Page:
Beijing, May 6 (efe-epa).- China on Wednesday warned protesters in Hong Kong against causing more trouble in the semi-autonomous region, vowing it would not stop until it defused the protests that shook the city last year.
Supporters of the pro-democracy movement have already announced that they would return to the streets to demonstrate again after the COVID-19 epidemic disrupted protests that rocked the city for months.
On May 1, the protesters held several rallies before the local police dispersed them.
Faced with the possibility of further escalation, a spokesperson for the State Council Hong Kong and Macao Affairs Office underlined that China would not stand idly, but maintain order and safeguard national security against the so-called “destructive forces”.
“The violent forces are destroying the foundation of prosperity and stability in Hong Kong,” said the spokesperson in a statement, terming the protesters as political viruses.
“The central government bears the greatest responsibility for maintaining the constitutional order in the HKSAR (Hong Kong) and for safeguarding national security,” the spokesperson said, stressing on its role of “safeguarding the fundamental interests” of the city and its residents.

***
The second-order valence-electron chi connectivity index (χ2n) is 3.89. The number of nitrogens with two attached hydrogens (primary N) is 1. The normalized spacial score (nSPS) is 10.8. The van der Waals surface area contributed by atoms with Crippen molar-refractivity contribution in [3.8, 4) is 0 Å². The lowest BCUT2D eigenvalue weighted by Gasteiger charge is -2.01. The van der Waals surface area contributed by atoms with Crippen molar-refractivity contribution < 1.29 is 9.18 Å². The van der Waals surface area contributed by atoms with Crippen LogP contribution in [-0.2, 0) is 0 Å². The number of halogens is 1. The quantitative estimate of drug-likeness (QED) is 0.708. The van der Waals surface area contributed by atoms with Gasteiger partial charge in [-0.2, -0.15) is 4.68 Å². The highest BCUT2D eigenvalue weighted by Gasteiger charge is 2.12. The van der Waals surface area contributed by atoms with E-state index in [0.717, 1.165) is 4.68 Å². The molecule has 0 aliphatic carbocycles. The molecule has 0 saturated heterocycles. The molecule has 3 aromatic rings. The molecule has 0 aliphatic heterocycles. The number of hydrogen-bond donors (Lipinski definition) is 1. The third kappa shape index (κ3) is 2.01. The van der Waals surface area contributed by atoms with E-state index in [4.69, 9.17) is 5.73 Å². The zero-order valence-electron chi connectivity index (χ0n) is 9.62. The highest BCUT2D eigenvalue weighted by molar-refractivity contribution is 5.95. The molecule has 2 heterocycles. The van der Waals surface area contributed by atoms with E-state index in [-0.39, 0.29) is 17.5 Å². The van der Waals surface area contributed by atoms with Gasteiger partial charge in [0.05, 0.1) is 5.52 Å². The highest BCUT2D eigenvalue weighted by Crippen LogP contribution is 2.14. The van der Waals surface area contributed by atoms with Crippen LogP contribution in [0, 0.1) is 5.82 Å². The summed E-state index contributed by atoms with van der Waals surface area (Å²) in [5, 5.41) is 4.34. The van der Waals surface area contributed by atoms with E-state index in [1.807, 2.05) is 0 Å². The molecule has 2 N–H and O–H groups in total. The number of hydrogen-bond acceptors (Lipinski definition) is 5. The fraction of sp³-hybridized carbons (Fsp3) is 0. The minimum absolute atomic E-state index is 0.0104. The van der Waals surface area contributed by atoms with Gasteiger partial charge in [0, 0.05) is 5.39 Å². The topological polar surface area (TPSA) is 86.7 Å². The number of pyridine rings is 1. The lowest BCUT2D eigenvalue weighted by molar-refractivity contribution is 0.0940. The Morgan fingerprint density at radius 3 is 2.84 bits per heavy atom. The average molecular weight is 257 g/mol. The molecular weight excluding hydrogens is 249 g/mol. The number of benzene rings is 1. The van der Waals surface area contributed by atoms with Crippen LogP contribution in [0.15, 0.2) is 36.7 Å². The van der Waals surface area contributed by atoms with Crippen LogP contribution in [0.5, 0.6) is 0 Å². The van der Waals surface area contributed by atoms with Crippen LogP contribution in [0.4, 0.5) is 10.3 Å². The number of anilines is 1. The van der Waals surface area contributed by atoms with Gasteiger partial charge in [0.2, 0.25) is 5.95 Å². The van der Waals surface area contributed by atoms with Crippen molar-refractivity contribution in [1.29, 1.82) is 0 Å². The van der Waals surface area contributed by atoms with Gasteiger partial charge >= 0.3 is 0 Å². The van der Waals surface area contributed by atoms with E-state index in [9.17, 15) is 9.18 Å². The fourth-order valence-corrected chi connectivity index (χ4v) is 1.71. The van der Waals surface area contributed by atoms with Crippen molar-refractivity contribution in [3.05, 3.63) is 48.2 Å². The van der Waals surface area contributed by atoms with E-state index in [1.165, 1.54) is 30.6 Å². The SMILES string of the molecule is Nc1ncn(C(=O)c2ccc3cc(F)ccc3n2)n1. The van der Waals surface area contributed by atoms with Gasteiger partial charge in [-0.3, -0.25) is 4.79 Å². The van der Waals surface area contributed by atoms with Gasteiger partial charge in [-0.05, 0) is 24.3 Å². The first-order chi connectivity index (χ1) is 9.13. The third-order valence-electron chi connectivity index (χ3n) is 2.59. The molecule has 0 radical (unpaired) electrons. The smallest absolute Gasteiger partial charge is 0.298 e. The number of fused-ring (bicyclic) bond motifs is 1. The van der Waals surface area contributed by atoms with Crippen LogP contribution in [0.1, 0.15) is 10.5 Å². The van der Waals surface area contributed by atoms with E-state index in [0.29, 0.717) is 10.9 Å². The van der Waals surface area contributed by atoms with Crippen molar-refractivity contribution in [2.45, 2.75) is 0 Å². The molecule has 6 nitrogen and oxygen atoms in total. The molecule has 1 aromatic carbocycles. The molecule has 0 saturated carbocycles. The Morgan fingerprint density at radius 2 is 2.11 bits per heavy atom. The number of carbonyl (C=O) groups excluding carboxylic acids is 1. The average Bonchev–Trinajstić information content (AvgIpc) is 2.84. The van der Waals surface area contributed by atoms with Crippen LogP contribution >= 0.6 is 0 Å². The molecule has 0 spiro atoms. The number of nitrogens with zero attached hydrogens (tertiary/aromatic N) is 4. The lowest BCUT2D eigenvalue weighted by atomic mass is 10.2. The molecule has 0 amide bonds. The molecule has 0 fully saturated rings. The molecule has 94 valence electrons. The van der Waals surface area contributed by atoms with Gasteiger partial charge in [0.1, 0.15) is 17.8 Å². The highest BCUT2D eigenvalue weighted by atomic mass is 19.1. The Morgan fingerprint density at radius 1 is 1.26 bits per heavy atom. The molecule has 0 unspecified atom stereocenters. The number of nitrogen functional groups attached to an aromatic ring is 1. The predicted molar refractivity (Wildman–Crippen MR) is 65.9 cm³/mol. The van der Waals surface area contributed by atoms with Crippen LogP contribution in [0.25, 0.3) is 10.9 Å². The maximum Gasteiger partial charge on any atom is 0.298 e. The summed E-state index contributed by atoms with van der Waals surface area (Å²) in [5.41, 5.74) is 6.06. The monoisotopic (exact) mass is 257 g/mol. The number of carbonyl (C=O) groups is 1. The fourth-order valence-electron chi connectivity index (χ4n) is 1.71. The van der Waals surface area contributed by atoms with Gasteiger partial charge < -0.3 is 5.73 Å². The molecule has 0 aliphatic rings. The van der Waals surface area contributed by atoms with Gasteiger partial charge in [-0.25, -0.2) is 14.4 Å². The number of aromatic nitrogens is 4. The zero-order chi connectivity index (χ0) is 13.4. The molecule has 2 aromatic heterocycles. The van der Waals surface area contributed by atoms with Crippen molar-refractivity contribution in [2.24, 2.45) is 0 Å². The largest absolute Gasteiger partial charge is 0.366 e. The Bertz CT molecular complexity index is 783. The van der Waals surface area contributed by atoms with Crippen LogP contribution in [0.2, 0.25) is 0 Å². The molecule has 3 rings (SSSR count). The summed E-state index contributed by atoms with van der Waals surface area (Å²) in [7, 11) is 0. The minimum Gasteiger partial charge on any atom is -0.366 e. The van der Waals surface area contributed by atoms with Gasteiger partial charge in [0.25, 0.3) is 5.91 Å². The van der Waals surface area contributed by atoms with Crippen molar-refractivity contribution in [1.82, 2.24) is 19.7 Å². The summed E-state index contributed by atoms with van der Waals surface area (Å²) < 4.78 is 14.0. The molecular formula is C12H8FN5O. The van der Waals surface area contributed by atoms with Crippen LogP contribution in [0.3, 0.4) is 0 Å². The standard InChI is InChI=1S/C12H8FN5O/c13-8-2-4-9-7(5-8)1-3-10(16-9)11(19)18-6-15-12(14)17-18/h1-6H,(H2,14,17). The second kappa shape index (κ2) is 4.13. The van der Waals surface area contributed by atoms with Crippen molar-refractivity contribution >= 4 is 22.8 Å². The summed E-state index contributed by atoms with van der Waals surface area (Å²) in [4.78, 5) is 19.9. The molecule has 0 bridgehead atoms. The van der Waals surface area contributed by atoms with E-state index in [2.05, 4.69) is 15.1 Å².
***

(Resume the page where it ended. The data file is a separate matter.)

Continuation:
“The only correct way is to take a clear and firm stand by saying no to violence,” the spokesperson said.
The official also pointed out that Hong Kong was in a “difficult situation” because of the pandemic, as the economy contracted by 8.9 percent between January and March due to the impact of the COVID-19 crisis.
“However, the biggest culprit comes from inside, as radicals who are blatantly engaging in violence are the most malicious, destructive and toxic forces,” the spokesperson said.
Moreover, in recent months, the Hong Kong authorities have stepped up efforts to crack down on dissent, and have arrested or fined numerous activists and prominent figures in the pro-democracy protests that began in March 2019.
Around the middle of last month, the police arrested at least 14 activists from the pro-democracy movement for allegedly organizing unauthorized protests over the past year.
The protests began in opposition to a controversial extradition bill – which has since been withdrawn – that, according to lawyers and activists, would have allowed Beijing access to “fugitives” in the former British colony.
These demonstrations have mobilized hundreds of thousands of people since June and led to serious clashes with the police, whom they have accused of abuse of power in deterring protests. EFE-EPA